French President Emmanuel Macron said Sunday that Belarus's leader Alexander Lukashenko must step down, after the EU refused to recognise him as the legitimate president of the ex-Soviet country.
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"It's clear he has to go," Macron told French weekly the Journal du Dimanche ahead of a trip to EU states Lithuania and Latvia, which border Belarus.
"It is a crisis of power, an authoritarian power that cannot accept the logic of democracy and which is hanging on by force. It is clear that Lukashenko has to go."
Tens of thousands of people have taken to the streets in Belarus since August 9 elections which opposition leader Svetlana Tikhanovskaya says she won, despite Lukashenko's insistence he took a landslide victory.
The embattled leader has launched a brutal crackdown against the protesters — drawing condemnation from the West, but support from Moscow.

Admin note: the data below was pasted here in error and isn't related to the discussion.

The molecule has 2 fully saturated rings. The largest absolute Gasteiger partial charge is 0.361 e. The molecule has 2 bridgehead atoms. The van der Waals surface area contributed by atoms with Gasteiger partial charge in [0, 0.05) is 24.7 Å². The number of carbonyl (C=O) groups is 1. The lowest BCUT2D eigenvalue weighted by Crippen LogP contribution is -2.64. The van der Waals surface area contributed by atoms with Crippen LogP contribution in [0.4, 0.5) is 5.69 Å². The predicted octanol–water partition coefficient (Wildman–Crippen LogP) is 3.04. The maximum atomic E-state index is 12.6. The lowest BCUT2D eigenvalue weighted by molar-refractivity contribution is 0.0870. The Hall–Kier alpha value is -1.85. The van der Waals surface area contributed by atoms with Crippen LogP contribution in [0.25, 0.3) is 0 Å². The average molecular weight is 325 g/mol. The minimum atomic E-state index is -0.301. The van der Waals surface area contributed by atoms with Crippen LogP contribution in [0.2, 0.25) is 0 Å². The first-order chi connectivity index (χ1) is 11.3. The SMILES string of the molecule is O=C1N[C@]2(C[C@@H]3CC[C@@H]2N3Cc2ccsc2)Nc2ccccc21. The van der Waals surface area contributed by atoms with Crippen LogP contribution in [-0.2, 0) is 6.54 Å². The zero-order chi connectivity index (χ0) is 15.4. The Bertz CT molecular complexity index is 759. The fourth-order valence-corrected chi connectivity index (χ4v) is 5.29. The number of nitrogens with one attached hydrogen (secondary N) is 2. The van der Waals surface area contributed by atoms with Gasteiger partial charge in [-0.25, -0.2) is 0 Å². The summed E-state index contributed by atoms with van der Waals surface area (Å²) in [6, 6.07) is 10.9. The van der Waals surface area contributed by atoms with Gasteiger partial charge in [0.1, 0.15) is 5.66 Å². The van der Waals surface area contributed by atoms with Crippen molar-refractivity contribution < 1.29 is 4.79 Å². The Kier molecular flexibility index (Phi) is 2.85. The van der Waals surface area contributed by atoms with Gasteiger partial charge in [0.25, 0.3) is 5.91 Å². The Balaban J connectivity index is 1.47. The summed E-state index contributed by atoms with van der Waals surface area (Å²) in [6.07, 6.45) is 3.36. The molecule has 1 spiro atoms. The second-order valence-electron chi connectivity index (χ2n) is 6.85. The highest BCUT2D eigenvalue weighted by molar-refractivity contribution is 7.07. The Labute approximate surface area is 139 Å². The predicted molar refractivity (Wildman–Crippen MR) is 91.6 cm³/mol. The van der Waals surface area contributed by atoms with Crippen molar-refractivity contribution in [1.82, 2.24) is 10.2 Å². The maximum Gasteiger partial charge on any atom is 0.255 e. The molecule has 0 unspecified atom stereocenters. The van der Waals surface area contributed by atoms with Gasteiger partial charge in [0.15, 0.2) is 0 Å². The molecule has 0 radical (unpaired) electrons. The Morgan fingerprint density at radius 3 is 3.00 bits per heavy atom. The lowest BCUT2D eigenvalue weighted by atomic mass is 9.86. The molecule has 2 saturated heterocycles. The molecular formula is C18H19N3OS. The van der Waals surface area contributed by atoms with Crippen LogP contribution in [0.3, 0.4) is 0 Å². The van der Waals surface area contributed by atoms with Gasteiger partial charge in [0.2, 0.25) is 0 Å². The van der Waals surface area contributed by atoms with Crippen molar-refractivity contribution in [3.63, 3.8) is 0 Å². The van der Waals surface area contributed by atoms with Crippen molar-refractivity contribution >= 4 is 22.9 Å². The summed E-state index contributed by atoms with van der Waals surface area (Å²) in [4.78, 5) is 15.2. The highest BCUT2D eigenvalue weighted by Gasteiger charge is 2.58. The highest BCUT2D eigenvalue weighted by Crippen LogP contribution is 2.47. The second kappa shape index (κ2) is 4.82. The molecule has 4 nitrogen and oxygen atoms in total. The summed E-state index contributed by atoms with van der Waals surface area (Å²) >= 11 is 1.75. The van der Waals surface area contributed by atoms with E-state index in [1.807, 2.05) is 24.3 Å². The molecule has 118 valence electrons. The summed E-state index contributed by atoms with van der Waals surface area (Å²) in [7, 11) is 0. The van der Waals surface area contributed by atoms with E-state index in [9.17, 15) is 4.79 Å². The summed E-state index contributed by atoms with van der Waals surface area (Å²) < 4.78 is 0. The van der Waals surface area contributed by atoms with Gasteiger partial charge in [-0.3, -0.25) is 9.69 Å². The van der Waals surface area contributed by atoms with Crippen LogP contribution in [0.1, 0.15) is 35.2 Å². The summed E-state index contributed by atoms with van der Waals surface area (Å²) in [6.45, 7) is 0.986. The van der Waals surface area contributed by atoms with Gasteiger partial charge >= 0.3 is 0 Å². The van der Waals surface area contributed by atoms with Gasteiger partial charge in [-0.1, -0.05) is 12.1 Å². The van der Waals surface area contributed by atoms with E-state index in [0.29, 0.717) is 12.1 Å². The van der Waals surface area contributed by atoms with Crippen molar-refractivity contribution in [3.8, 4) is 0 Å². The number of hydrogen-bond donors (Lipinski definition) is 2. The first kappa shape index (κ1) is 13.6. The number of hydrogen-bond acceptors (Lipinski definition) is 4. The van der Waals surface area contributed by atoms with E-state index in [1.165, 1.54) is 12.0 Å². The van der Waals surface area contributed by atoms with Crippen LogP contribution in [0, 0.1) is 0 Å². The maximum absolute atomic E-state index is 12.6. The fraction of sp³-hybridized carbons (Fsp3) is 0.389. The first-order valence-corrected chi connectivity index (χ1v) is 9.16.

This week he triggered new demonstrations and fresh Western criticism when he held a secret inauguration for himself.
Macron on Sunday said he had been "impressed by the courage of the protesters".
"They know the risks they are taking by demonstrating every weekend, and yet, they are pushing forward with the movement to make democracy come alive in this country that has been deprived of it for so long," he said.
"Women in particular, who march every Saturday, command our respect," he added.
More than 90 people — most of them women — were arrested on Saturday at opposition rallies, according to one NGO.
Fresh protests were sparked by the surprise announcement on Wednesday that Lukashenko had been sworn in for a sixth term in office.
The European Union said the strongman's inauguration lacked "democratic legitimacy" and refused to recognise him as president.
The bloc has said it is reviewing relations with Belarus, with the issue to be debated at an EU summit on Thursday and Friday in Brussels.
EU ministers decided in principle last month to impose sanctions against the regime — but Cyprus has been blocking approval until the group agrees similar measures against Turkey over gas exploration in the eastern Mediterranean.
Meanwhile, Baltic EU states Lithuania, Latvia and Estonia have expanded their own sanctions against Belarus.
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